This will be really exciting when it starts working.

When it does, you can find me at... drumroll...

My own domain! It's almost like I'm famous! Now all I need is a wikipedia entry.

Wednesday, May 12, 2010

Reverse Steampunk

I am convinced that this is the innovation that will make me rich and famous: Reverse Steampunk. It's genius.

Instead of re-contextualizing modern technology in a Victorian context, Reverse Steampunk re-contextualizes Victorian technology in a modern context.

Imagine the possibilities:
  • A typewriter designed to look like a computer
  • A cellphone that actually only does morse code
  • A horse drawn carriage disguised as a car
  • An iPod that functions as a music box
  • An iPad frame holding a notebook
  • A ballpoint pen that has to be dipped in an ink well
I am going to go gut my laptop now. I suggest you do the same. The possibilities are endless, and endlessly awesome.

Thursday, May 6, 2010

Negative Bases

I am too busy right now for any really exciting revelations, so instead I will post a visualization of binary, negabinary, trinary, and negatrinary. For binary, black=1 and white=0, while in trinary black=2, grey=1, and white=0.

I love how the order of the digits reverses in the second column of the trinary systems.
Now I am going to go back to being way busy.

Friday, April 30, 2010

Robot Mermaid is a Lady

I accept that this probably makes no sense. But robot mermaid is a lady. Not a fish man. She is too polite to zap you with her deathray eyes for calling her a fish man, but it hurts her. Deep inside. 

Taken from my electrical engineering notes.

Tuesday, April 27, 2010

Apocalypse Pie

I recently scanned some pages from my diary/sketchbook, and found this sketch from a pre-NaNoWriMo planning session.

In short, if you were wondering what happens when I read a stack of Tank Girl comics and then re-watch the movie while thinking about story ideas, now you know (click to enlarge):

The general premise was that Nellie P. decides one day that the apocalypse has happened (whether or not anyone else thinks so), and that the only reasonable response is to open a traveling pie shop. Violence and deliciousness ensues. It was a pretty fun story to write.

I ended up vector-ifying it, because I love my wacom pen. I'm not sure if it is an improvement on the sketch or not, but nonetheless (click to enlarge):

Sunday, April 25, 2010

Mi Hermana

So my sister is pretty great. She has recently come back to the US after 13 months traveling around South America, and picked up jewelry-making skills along the way. It's beautiful stuff, and all on etsy:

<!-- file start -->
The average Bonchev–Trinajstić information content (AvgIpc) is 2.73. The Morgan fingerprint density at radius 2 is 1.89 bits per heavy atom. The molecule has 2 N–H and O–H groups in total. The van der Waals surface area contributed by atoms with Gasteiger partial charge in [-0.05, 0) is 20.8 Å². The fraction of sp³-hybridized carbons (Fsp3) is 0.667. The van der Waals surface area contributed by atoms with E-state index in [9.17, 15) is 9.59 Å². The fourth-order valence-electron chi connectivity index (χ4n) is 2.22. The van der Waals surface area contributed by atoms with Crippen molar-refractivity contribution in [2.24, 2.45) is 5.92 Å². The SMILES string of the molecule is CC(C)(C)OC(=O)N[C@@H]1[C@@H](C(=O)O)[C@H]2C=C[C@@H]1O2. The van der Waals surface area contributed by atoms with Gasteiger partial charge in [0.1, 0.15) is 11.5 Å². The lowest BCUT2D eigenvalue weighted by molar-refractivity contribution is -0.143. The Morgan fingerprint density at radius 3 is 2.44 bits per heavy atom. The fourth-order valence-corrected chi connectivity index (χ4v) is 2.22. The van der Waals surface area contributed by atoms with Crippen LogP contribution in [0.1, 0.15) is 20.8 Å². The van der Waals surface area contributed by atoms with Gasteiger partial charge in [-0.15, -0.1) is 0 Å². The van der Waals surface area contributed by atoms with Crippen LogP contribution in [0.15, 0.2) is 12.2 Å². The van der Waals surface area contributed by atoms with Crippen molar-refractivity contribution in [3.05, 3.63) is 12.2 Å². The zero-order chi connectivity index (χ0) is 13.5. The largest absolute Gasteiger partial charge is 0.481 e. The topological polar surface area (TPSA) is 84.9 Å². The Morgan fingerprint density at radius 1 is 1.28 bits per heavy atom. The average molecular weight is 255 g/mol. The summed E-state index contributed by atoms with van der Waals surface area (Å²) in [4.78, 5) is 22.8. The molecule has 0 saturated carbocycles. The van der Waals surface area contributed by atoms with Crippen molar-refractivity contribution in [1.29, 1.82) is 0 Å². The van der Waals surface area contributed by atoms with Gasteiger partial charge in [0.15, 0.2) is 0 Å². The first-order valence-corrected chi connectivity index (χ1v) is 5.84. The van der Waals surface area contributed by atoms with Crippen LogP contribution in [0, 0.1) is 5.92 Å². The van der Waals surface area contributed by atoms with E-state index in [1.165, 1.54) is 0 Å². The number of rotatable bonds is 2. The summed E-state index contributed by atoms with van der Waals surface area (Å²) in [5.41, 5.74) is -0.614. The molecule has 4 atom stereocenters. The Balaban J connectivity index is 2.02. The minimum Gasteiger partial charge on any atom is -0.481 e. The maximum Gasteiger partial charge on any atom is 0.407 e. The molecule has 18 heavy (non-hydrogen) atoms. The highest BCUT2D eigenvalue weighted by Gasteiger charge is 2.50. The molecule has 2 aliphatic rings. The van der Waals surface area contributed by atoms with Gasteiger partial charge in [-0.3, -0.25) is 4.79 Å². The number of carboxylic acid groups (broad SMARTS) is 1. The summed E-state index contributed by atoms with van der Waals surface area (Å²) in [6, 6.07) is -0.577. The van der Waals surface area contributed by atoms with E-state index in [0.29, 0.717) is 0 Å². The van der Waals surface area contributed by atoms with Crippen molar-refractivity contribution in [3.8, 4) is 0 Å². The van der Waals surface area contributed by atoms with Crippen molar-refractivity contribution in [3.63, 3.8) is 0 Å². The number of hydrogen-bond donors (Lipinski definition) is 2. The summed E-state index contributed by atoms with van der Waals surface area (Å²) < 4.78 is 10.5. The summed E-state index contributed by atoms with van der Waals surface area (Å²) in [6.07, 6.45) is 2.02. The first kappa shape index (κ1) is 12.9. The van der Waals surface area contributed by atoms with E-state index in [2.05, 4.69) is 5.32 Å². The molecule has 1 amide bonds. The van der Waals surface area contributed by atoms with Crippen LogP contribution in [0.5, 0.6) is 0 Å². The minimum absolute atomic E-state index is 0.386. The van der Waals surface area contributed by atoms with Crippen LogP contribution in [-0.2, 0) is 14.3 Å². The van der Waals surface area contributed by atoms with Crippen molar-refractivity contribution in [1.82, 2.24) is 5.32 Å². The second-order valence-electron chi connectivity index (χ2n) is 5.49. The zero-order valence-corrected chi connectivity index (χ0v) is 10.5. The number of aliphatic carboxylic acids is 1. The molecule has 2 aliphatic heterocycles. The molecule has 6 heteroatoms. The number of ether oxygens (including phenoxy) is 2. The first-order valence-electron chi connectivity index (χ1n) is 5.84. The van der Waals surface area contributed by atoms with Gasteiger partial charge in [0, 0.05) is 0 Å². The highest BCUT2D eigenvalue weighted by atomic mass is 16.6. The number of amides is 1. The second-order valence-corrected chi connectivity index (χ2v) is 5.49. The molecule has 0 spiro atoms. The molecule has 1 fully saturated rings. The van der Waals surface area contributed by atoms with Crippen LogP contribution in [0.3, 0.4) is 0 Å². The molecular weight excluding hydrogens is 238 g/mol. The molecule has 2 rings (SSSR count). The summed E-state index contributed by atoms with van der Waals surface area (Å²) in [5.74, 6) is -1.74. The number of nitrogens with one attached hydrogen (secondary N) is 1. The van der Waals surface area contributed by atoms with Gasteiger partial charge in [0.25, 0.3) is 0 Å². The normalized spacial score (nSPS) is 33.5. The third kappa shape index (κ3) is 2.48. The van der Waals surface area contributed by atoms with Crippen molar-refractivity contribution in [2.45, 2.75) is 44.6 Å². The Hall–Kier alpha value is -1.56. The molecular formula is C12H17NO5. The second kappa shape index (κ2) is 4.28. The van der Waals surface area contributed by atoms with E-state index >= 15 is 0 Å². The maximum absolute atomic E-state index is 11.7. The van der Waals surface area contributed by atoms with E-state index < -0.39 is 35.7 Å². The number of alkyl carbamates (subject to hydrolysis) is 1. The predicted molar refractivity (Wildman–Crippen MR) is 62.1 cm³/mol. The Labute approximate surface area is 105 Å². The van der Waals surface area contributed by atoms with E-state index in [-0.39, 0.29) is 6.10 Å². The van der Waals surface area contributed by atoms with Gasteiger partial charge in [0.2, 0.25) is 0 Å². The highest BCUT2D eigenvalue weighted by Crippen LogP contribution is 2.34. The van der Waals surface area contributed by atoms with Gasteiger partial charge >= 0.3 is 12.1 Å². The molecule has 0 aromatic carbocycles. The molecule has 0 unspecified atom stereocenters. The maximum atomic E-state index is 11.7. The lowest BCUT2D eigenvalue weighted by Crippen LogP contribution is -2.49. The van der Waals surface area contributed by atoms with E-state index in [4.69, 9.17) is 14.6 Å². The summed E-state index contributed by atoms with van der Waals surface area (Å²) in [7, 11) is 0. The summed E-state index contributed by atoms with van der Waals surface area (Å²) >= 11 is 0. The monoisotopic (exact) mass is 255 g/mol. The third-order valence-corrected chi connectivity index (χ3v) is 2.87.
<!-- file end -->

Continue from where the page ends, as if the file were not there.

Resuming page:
Taos Stagecoach earring made from vintage belt bits:

Onyx Mermaid earrings:
Gypsy Rose earrings:
There are even more on her etsy site. I recommend it.

Wednesday, April 21, 2010

The Fractal Bear Meets D&D

DracoDei has turned Mandelbrot the Fractal Bear ...
...into a monster in Dungeons and Dragons. It's really well thought out, too. I have never played the game in my life, but I found it a fun read nonetheless.

So go take a look.

Monday, April 19, 2010

Random Sketch: Grills!

Guess what I have been doing with my exciting, project-doing self? Drawing pictures of grills and relevant peripherals! I bet you are excited. It's a project for Technical Writing, but I will post it nonetheless to prove that I am in fact capable of using Adobe Illustrator. School computers have awesome software.

I am sure you are all impressed. Especially by the ugly typography on the charcoal bag.

Monday, April 12, 2010

Spatial Reasoning Games and 3D Binary Phrases

I started using this method of doodling in class in high school, and I've kept at it (and some minor variants) since. I was thinking of creating a step by step guide, but the whole fun is working out how to do it, so I'll try to find a middle ground on the whole ambiguity front.

The basic premise is as follows: Get tired of paying 100% attention to your professor, and decide to doodle. Then think of a short (maybe 3 word) phrase. I'll use "one two four" as a suitable example. Convert each of the letters in the phrase to the binary equivalent of their numerical place in the alphabet (a = 1 (decimal) = 1 (binary); b = 2 (decimal) = 10 (binary); c=3=11; d=4=100; et cetera). Now use black squares to represent 1 and white for 0, and create a grid for each word with the letter on one axis and the binary place values on the other, like this:
In reality, do this step in your head and go straight to the next one, but for the sake of explaining, it had to be diagramed.

Now, take the first word and draw it in on the x-y plane. I use one square on the diagonal per two squares on the horizontal. Like this:

Expand it into cubes:

And then do the same thing with the other words and stack them:

All that is easy once you get the hang of it. The next step is to mentally rotate the figure ninety degrees and draw it over from that angle. And then rotate it again. And then again. My notes end up looking like the left side of this page. I added the letters and numbers for your convenience. 

(Click to enlarge)

When I get tired of this, I mix things up and add more complications - my current favorite, as seen on the right side of the page, is assigning a binary place value to each side of each cube, and then writing another word or phrase across the blocks of the original words. You can see that I cheated a little for the second part and drew "floor plans" of each level before I drew it. All the insides are really tricky to keep track of. But on the left side I didn't cheat at all; I drew it straight through, only making minor changes for poorly drawn lines.

It's fun. I recommend you try it.

Monday, March 29, 2010

Idle Thoughts of an Idle Mouse: Nonstandard Systems Part 2

Oh boy! More nonstandard systems! I bet everyone is excited. I am going to go on about nonstandard measurement systems now.

I started thinking about this while reading The Poetics of Military Occupation, by Smadar Lavie (which, by the way, I highly recommend). The book is an ethnography written by an Israeli woman about the Sinai Bedouins, and does not have much to do, as a whole, with what I am here to consider, but this passage that caught my eye: